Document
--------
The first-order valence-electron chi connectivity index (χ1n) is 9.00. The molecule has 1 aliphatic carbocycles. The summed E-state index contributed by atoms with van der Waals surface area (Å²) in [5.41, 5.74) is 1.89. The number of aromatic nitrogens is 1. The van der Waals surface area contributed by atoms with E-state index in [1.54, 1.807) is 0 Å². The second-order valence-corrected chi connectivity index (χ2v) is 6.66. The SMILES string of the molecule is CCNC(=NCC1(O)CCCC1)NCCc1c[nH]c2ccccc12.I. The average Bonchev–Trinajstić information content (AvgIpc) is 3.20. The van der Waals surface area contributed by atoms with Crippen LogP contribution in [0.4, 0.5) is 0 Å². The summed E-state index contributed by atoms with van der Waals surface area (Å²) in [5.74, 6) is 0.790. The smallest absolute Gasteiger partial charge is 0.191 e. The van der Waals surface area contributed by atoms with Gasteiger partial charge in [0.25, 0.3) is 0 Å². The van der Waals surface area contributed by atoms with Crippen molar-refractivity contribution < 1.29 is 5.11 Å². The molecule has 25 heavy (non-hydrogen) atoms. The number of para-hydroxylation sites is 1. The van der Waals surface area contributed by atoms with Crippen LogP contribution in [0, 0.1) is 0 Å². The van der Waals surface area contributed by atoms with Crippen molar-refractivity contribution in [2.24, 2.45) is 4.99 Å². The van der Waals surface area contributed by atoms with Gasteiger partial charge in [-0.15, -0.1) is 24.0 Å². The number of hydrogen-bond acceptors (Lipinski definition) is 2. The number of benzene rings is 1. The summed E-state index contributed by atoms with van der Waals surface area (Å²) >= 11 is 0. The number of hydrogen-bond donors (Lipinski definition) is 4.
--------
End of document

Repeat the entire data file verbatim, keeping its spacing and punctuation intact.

The first-order valence-electron chi connectivity index (χ1n) is 9.00. The molecule has 1 aliphatic carbocycles. The summed E-state index contributed by atoms with van der Waals surface area (Å²) in [5.41, 5.74) is 1.89. The number of aromatic nitrogens is 1. The van der Waals surface area contributed by atoms with E-state index in [1.54, 1.807) is 0 Å². The second-order valence-corrected chi connectivity index (χ2v) is 6.66. The SMILES string of the molecule is CCNC(=NCC1(O)CCCC1)NCCc1c[nH]c2ccccc12.I. The average Bonchev–Trinajstić information content (AvgIpc) is 3.20. The van der Waals surface area contributed by atoms with Crippen LogP contribution in [0.4, 0.5) is 0 Å². The summed E-state index contributed by atoms with van der Waals surface area (Å²) in [5.74, 6) is 0.790. The smallest absolute Gasteiger partial charge is 0.191 e. The van der Waals surface area contributed by atoms with Gasteiger partial charge in [0.25, 0.3) is 0 Å². The van der Waals surface area contributed by atoms with Crippen molar-refractivity contribution < 1.29 is 5.11 Å². The molecule has 25 heavy (non-hydrogen) atoms. The number of para-hydroxylation sites is 1. The van der Waals surface area contributed by atoms with Crippen LogP contribution in [0, 0.1) is 0 Å². The van der Waals surface area contributed by atoms with Crippen molar-refractivity contribution in [2.24, 2.45) is 4.99 Å². The van der Waals surface area contributed by atoms with Gasteiger partial charge in [-0.15, -0.1) is 24.0 Å². The number of hydrogen-bond acceptors (Lipinski definition) is 2. The number of benzene rings is 1. The summed E-state index contributed by atoms with van der Waals surface area (Å²) >= 11 is 0. The number of hydrogen-bond donors (Lipinski definition) is 4.